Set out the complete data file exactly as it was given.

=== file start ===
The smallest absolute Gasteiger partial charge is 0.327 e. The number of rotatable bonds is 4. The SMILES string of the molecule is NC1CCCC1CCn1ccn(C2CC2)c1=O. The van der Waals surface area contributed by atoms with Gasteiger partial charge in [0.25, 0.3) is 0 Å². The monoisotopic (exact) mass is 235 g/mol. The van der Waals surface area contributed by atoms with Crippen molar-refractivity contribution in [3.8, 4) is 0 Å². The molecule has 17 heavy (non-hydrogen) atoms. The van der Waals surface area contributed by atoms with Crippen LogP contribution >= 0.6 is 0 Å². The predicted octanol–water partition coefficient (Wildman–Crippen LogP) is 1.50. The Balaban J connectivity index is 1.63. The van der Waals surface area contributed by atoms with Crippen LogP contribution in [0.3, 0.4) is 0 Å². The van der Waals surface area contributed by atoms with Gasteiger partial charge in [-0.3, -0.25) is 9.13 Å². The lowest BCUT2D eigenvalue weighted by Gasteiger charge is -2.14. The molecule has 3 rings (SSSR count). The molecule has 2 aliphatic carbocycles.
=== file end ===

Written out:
The smallest absolute Gasteiger partial charge is 0.327 e. The number of rotatable bonds is 4. The SMILES string of the molecule is NC1CCCC1CCn1ccn(C2CC2)c1=O. The van der Waals surface area contributed by atoms with Gasteiger partial charge in [0.25, 0.3) is 0 Å². The monoisotopic (exact) mass is 235 g/mol. The van der Waals surface area contributed by atoms with Crippen molar-refractivity contribution in [3.8, 4) is 0 Å². The molecule has 17 heavy (non-hydrogen) atoms. The van der Waals surface area contributed by atoms with Crippen LogP contribution >= 0.6 is 0 Å². The predicted octanol–water partition coefficient (Wildman–Crippen LogP) is 1.50. The Balaban J connectivity index is 1.63. The van der Waals surface area contributed by atoms with Crippen LogP contribution in [0.3, 0.4) is 0 Å². The van der Waals surface area contributed by atoms with Gasteiger partial charge in [-0.3, -0.25) is 9.13 Å². The lowest BCUT2D eigenvalue weighted by Gasteiger charge is -2.14. The molecule has 3 rings (SSSR count). The molecule has 2 aliphatic carbocycles.